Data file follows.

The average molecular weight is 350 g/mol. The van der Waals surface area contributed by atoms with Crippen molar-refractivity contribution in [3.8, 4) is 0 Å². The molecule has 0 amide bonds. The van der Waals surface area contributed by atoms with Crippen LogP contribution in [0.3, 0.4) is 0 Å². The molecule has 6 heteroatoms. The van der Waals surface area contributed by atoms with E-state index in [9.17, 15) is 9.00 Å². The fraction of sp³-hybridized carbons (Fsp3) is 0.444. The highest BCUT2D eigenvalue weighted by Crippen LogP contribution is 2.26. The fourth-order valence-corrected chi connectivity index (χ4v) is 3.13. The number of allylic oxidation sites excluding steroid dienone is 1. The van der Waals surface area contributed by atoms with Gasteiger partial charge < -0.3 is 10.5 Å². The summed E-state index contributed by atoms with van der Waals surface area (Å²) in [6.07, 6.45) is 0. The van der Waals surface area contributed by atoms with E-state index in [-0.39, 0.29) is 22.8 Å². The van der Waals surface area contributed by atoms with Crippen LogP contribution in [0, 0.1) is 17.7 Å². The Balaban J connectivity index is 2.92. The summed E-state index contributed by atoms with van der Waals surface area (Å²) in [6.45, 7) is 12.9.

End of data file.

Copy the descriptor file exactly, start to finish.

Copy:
The average molecular weight is 350 g/mol. The van der Waals surface area contributed by atoms with Crippen molar-refractivity contribution in [3.8, 4) is 0 Å². The molecule has 0 amide bonds. The van der Waals surface area contributed by atoms with Crippen LogP contribution in [0.3, 0.4) is 0 Å². The molecule has 6 heteroatoms. The van der Waals surface area contributed by atoms with E-state index in [9.17, 15) is 9.00 Å². The fraction of sp³-hybridized carbons (Fsp3) is 0.444. The highest BCUT2D eigenvalue weighted by Crippen LogP contribution is 2.26. The fourth-order valence-corrected chi connectivity index (χ4v) is 3.13. The number of allylic oxidation sites excluding steroid dienone is 1. The van der Waals surface area contributed by atoms with Gasteiger partial charge < -0.3 is 10.5 Å². The summed E-state index contributed by atoms with van der Waals surface area (Å²) in [6.07, 6.45) is 0. The van der Waals surface area contributed by atoms with E-state index in [-0.39, 0.29) is 22.8 Å². The van der Waals surface area contributed by atoms with Crippen LogP contribution in [0, 0.1) is 17.7 Å². The Balaban J connectivity index is 2.92. The summed E-state index contributed by atoms with van der Waals surface area (Å²) in [6.45, 7) is 12.9.